Is Inland Rail a White Elephant?
There seems to be universal agreement that a key component of economic recovery, after the COVID recession, is infrastructure investment. A centrepiece of the government’s infrastructure program is the inland freight track between Melbourne and Brisbane.
On inland rail website the project is touted as:
“… a once-in-a-generation project that will enhance supply chains and complete the backbone of the national freight network by providing for a transit time of 24 hours or less for freight trains between Melbourne and Brisbane via regional Victoria, New South Wales and Queensland.”
The inland rail project comprises 13 stages and spans 1700 kilometres. It is the largest rail infrastructure project in Australia and it is claimed to be one of the biggest infrastructure projects in the world.
The question is ‘whether the project is worth it?’ According to Robert Gottliebsen, writing in Tuesday’s ‘Australian,’ rail freight is virtually moribund. He argues that this is due to policy decisions by the Coalition government. Gottliebsen says that the freight route between Sydney and Perth carries the bulk of the rail freight moved in Australia. He claims that the share of freight carried by rail that was once over 60% has fallen to 54%. Road carriers now carry 29% and ships carry 21%. The share of rail freight as a share of total freight has fallen by 9% since 2013.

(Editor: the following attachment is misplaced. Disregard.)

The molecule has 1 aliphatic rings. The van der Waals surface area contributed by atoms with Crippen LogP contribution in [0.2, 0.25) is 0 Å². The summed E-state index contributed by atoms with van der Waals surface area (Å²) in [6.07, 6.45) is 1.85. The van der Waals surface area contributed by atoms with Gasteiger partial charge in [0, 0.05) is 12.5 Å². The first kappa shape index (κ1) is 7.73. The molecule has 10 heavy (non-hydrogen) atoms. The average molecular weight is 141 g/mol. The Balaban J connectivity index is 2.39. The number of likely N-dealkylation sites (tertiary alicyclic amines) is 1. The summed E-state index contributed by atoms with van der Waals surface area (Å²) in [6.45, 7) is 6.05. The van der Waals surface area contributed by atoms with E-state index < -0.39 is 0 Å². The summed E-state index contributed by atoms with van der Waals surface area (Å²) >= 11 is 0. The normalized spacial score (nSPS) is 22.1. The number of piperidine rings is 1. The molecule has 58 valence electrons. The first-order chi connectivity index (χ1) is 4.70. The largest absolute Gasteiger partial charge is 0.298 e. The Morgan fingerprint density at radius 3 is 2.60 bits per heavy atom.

When it comes to freight transfers between Sydney and Melbourne the rail freight component is down to 1%.
Will the inland freight track get enough business to make it financially viable?. The answer is probably not. On the other hand, there are secondary benefits from inland rail construction, such as skills transfer, that may justify the project.
At the moment rail freight is not competitive with sea and road freight. This is because of decisions made by former Nationals leader Warren Truss, who ironically currently chairs the Australian Rail Track Corporation (ARTC) when he was transport minister. Mr Truss, on the advice of the Productivity Commission, opened up coastal sea freight to foreign vessels who had delivered freight to Australia. This significantly reduced the cost of sea cargo within Australia. He also reduced road charges and lifted the restrictions on owner-drivers that had been imposed by Anthony Albanese during the term of the Gillard government.
While road and sea charges have been coming down, rail charges have been going up. This is because the ARTC indexes its charges so they increase every year in accordance with the CPI. They now make up 30% of the total rail freight cost. The impact of this is that big users like Australia Post have switched their custom to road freight operators.
At the moment both the Melbourne - Sydney line and the Sydney – Brisbane line are uneconomic, so what hope is there that a Melbourne – Brisbane inland freight line will pay its way. The price of keeping the line going through the bush may be a reduction in returns to farmers, who use the line or who are forced to pay higher road freight costs imposed to make the railway more competitive.
However, Robert Gottliebsen believes that consumers, particularly international ones, are unlikely to accept the government ramping up prices if this makes the products freighted internationally uncompetitive.